The New York Times reports that patients in health maintenance organizations in California should see their waiting times for doctors’ appointments reduced and even their telephone calls to physicians answered promptly under sweeping new rules that, for the first time, establish time standards in medical services. And if this project is successful, look for a national roll-out over the next few years.
California would be the first state with such requirements, which demand that H.M.O. patients be seen by a general practitioner within 10 business days of requesting an appointment and a specialist within two weeks.
Doctors must return a patient’s call for treatment within 30 minutes and be available 24 hours a day. People with urgent needs must be seen within 48 hours. The rules, authorized by a 2002 state law but delayed by years of bureaucratic wrangling, will be unveiled Wednesday and phased in over the next year.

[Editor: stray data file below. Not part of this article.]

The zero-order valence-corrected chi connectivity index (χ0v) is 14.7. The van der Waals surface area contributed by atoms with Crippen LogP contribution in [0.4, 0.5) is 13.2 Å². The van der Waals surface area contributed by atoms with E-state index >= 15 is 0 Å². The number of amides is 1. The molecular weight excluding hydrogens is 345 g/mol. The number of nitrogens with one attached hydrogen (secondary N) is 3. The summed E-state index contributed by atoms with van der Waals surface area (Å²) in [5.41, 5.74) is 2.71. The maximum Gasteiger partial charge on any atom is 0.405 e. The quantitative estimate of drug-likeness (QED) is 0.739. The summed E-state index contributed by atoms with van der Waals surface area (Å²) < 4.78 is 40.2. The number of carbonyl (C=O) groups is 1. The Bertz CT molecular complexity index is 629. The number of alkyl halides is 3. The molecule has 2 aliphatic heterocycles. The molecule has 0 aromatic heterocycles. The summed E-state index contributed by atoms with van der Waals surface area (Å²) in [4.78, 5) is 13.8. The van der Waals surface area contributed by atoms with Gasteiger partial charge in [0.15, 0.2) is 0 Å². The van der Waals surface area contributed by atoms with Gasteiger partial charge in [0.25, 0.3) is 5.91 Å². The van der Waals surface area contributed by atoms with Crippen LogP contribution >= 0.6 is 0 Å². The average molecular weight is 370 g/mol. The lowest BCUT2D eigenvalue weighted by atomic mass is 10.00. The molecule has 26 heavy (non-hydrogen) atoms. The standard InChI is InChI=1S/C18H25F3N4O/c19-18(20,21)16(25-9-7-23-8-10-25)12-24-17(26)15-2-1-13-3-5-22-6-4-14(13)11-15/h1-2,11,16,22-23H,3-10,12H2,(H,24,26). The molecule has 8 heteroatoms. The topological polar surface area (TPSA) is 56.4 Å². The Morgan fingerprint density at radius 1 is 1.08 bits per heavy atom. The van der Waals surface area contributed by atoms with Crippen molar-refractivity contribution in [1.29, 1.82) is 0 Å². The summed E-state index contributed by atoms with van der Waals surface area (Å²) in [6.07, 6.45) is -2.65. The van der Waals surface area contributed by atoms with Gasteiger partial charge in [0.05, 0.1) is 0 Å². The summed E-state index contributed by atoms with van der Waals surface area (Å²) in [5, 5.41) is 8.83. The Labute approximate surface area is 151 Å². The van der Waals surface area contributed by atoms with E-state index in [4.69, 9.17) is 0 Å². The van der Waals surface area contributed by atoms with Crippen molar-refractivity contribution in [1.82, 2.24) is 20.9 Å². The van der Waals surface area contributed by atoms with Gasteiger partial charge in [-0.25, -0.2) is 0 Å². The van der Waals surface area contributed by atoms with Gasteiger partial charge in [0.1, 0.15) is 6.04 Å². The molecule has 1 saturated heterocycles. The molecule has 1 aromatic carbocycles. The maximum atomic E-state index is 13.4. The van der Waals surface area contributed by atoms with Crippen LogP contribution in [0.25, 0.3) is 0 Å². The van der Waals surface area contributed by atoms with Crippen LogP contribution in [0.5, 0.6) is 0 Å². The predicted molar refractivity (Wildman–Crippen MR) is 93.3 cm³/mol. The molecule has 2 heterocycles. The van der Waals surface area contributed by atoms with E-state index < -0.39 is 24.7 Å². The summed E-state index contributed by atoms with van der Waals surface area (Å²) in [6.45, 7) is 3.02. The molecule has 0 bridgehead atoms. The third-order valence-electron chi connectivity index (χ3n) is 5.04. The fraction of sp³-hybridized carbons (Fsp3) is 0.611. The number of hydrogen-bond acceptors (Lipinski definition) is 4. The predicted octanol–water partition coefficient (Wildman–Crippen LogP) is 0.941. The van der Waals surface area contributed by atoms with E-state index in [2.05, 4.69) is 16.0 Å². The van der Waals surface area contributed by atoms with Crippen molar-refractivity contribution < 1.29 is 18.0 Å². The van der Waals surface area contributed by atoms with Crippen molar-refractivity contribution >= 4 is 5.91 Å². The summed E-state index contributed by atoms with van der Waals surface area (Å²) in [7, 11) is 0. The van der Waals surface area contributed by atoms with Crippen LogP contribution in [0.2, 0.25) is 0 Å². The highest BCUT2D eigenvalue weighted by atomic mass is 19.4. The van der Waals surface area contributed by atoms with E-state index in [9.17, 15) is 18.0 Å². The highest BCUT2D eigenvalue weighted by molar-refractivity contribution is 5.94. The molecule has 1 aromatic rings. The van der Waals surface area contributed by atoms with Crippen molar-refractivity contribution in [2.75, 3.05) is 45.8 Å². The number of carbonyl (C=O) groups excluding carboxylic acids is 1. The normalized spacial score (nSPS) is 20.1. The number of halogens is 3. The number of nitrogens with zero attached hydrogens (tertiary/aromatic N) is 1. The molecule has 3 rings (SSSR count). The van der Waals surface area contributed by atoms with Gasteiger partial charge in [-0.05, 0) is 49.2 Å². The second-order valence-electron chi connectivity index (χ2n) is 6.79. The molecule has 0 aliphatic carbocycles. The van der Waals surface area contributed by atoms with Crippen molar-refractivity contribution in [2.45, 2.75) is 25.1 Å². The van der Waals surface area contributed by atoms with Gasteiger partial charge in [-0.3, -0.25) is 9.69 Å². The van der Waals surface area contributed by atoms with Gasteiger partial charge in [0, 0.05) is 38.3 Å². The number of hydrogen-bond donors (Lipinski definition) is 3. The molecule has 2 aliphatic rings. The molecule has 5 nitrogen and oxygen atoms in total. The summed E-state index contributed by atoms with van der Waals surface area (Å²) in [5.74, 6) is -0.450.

But even champions of the new rules acknowledge they may result in higher premium fees if, as expected, H.M.O.’s hire more doctors or incur other costs to meet the time demands. The need for more doctors could worsen if Congress extends insurance to 30 million more Americans. How do you like that plan, doc?